Going To Fun
If I've said it once I've said it a thousand times. I'm a very fortunate guy. My post college career has covered a span of more than thirty-five years so far. During that time I have probably "gone to work" for five or six years - and seldom for more than six to twelve months in a row. Instead, I've been "going to fun".
Think about it. What would you rather do? Go to work, or go to fun?
Whenever I started to get the feeling that I was going to work instead of fun, I forced myself to pay closer attention. What was causing those feelings? Was it a change in responsibilities? In management? In my office environment? Or was it something else? And how much influence did I have over the source of those feelings?
On more than one occasion, the answer to those questions helped me decide that it was time to make a change. Time to reestablish my priorities, focus on my passion, and move my career back to fun.
Over the past few years I've found myself mentoring more and more high school, college and graduate students. Among the many things they are all interested in is the story of my career path
. Essentially, they are asking how to shape an executive career so that it is both financially rewarding and fun.
My answer? Go to fun!
I emphasize that they need to make it their priority to discover their passion and find a business that will pay them to use it in their role, day after day. And that's when they ask the harder question...
How do I discover my passion?
I've been giving that question some serious consideration. Less than a year ago, I wrote about identifying our career taproot.
The part of us that grows deep below the surface providing nourishment for our careers while sustaining our career posture, presence and vitality. All good, but not a great answer for how to discover ones passion.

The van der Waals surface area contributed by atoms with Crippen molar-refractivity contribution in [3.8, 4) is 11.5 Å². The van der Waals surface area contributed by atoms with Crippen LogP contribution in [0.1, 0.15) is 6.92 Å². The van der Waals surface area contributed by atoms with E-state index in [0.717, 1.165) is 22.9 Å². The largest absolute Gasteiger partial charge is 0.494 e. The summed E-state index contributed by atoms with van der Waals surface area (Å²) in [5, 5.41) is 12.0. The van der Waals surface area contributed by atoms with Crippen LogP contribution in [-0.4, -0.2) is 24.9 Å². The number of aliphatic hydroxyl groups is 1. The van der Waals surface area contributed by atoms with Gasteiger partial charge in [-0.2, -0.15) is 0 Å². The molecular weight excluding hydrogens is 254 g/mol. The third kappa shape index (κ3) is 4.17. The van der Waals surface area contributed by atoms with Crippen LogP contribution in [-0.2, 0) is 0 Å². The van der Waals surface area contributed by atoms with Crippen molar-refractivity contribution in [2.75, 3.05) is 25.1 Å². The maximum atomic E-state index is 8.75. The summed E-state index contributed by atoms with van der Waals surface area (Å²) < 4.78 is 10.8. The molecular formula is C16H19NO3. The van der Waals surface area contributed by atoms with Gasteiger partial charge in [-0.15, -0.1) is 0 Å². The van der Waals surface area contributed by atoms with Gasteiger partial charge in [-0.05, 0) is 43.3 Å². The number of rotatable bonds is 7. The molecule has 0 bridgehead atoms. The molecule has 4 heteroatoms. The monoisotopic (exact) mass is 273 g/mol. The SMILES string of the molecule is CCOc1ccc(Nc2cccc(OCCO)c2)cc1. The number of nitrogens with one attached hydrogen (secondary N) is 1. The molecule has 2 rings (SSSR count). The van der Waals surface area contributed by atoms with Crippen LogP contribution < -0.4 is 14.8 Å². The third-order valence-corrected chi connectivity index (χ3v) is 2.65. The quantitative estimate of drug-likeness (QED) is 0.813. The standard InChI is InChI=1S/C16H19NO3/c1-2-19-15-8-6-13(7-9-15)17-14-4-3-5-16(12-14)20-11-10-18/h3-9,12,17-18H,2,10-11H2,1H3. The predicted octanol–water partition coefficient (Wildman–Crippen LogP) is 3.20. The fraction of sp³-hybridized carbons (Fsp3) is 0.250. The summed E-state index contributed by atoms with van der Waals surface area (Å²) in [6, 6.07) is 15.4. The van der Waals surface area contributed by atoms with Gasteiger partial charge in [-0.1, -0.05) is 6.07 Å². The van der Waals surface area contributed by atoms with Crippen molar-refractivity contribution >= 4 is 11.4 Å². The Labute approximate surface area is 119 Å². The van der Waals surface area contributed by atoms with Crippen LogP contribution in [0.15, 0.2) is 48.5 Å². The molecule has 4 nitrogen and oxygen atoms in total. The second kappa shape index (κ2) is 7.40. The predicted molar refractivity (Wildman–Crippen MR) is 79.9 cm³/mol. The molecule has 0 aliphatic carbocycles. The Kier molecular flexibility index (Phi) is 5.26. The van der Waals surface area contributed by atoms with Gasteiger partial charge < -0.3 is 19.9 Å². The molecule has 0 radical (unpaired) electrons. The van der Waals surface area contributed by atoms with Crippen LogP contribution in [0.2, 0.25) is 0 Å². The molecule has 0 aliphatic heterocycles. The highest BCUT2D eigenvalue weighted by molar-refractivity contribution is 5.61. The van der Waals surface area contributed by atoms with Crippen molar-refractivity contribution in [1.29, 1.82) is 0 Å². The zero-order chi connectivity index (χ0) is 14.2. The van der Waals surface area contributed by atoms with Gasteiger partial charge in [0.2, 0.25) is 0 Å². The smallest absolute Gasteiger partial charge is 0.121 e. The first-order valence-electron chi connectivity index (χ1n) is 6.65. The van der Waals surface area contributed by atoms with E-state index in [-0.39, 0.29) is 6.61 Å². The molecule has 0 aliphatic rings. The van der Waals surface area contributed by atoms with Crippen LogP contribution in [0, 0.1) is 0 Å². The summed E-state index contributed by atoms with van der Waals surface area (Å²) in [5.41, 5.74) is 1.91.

My current thinking has taken the shape of a simple Venn diagram in which three centers of influence converge to form a place where passion might reside. Understand that I have no specific training or education that qualifies me to offer insight into the mysteries of passion. Instead, these thoughts are simply based on opinions shaped by experiences that I've had in my personal and professional life.
Respond to these three questions with a list of words that describe answers that are right for you. There are no wrong answers. Each of us will likely have a somewhat different list. Just be totally honest with yourself.
- What do you love to do? (List the things that you would do most if you had full control of every hour in your day. What are you doing, or hoping to do, when you are enjoying life the most?)
- Where do you love to be? (List the types of places that you enjoy being in. Are they big and expansive or small and intimate? Are they quiet and peaceful or active and energized?)
- How do you love to act? (List descriptors of your core values, behaviors, and style. Are you driven by integrity, transparency and nurturing:? Or perhaps your more competitive, controlling, and decisive?)
Look for the words on each list that seem to work and perform well together. Which aspects of each list are to be in congruence with one another. The more that seem to blend together, the bigger the overlap in your centers of passionate influence - and the better defined your passion will be.
The final step in this model is to identify career opportunities - roles, industries, and specific businesses - that line up well with the passion you have defined and discovered within yourself. By finding that alignment each of us improves our chances of shifting the long held belief that we must go to work and earn a living. Instead, more people like you and me, will enable ourselves to go to fun and create a livelihood. In my opinion that's an incredible edge!
I'd love to hear your thoughts about this idea and others you may have on how best to discover and deploy our passion.
Your comments, suggestions, and stories of your personal edge are always welcome in my guest book.